The conversion therapy bill


Nathan is one among many who shared their conversion therapy story with Equality Utah

Cameron Bessette, Reporter

Conversion or reparative therapy is a treatment that aims to change a person’s sexual orientation or gender identity. It is considered a pseudoscientific practice. A pseudoscience is a practice that claims to be scientific and factual but lacks support from most scientists.

Conversion therapy uses a variety of behavioral, cognitive and psychoanalytic tactics to try and accomplish its goal. According to a 2009 report made by the American Psychology Association (APA),  some of the techniques used by conversion therapists to try to change sexual orientation and gender identity include inducing nausea, vomiting, or paralysis; electric shock therapy, using shame to create aversion to same-sex attractions, orgasmic reconditioning and satiation therapy.

A different route which is focused more on behavior and cognition try to make patient’s behavior more stereotypically feminine or masculine, teaching heterosexual dating skills and hypnosis.

On top of all of these controversial and potentially traumatic tactics, there is no scientific evidence that proves conversion therapy even works. In 2009, the APA conducted a comprehensive review of the evidence used to support the therapy and concluded that they are not supported by any reliable evidence. The Pan American Health Organization has stated that conversion therapy practices “lack medical justification and represent a serious threat to the health and well-being of affected people.”
Because of its controversial methods and inconsistent results, conversion therapy has been condemned and dismissed by mainstream scientists. The American Psychology Association released a statement advising “parents, guardians, young people, and their families to avoid sexual orientation change efforts that portray homosexuality as a mental illness or developmental disorder and to seek psychotherapy, social support, and educational services that provide accurate information on sexual orientation and sexuality.”

Despite the overwhelming number of studies and statements that condemn these practices it is still legal to privately practice conversion therapy in all 50 states. Currently, there is a movement of legislators and LGBTQ activists to at least prevent minors from engaging in conversion therapy.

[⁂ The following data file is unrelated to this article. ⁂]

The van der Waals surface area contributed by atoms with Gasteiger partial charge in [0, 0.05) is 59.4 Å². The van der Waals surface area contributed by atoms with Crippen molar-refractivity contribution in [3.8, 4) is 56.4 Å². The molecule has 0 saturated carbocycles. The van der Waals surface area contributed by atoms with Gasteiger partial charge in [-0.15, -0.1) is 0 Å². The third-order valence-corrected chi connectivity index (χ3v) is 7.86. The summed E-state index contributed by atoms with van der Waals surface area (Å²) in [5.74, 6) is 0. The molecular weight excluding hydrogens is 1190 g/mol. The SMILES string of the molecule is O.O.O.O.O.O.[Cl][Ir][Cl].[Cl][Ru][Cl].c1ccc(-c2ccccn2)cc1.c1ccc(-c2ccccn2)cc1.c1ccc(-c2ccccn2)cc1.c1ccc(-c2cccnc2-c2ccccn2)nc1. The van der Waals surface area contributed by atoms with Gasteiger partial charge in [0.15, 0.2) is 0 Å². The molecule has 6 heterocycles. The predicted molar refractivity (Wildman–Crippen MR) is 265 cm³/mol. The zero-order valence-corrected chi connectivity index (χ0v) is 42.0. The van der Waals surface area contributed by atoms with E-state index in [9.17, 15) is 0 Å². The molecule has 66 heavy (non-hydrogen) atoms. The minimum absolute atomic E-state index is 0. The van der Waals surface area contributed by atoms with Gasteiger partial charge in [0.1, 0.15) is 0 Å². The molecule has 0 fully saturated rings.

At present, 15 states and Washington DC have successfully passed such laws. On February 21st, Utah state senator Daniel McCray and representative Craig Hall introduced a bill, now known as H.B.399 or the “Prohibition of the Practice of Conversion Therapy Upon Minors” Act, which made Utah the 37th state to introduce such legislation.

Passing such a prohibition this session was a priority for Equality Utah as a way of combating the state’s suicide rates, which are the fifth highest in the nation. Such a statistic, while reflecting terribly on the state of Utah, is widely considered to be attributed to widespread persecution of LGBTQ individuals (particularly youth) in the state. Throughout the remainder of February and the beginnings of March, the bill was debated in a House Judiciary Committee hearing.

The bill that eventually emerged from that committee was dramatically altered from the original bill. Originally the bill simply banned the conversion therapy from being practiced on minors. The committee removed that all-out ban.

Instead, only physically abusive practices were removed and the term ‘gender identity’ was stripped out of the bill entirely, a dramatic change considering that a major focus of conversion therapy is to change a person’s gender identity from what they perceive it to be. Rep. Hall said the bill was changed so much that he could not support it anymore.

The fallout from the changes prompted Troy Williams, the director of the LGBTQ rights group Equality Utah, and Taryn Hiatt of the American Foundation for Suicide Prevention to quit Governor Gary Herbert’s youth suicide task force saying that the governor’s endorsement of the changes amounted to turning his back on LGBTQ children.

The bill was struck down and will not be heard in Utah state legislature this session. However, H.B.399’s sponsor, Rep. Craig Hall is optimistic that the bill has at least opened discussion, he said  “We knew that this would be a little bit of an uphill battle, of course, and sometimes bills pass and sometimes they don’t. We look forward to continuing to discussing this issue over the summer and hope that we can one day find some good language that everyone can agree on.”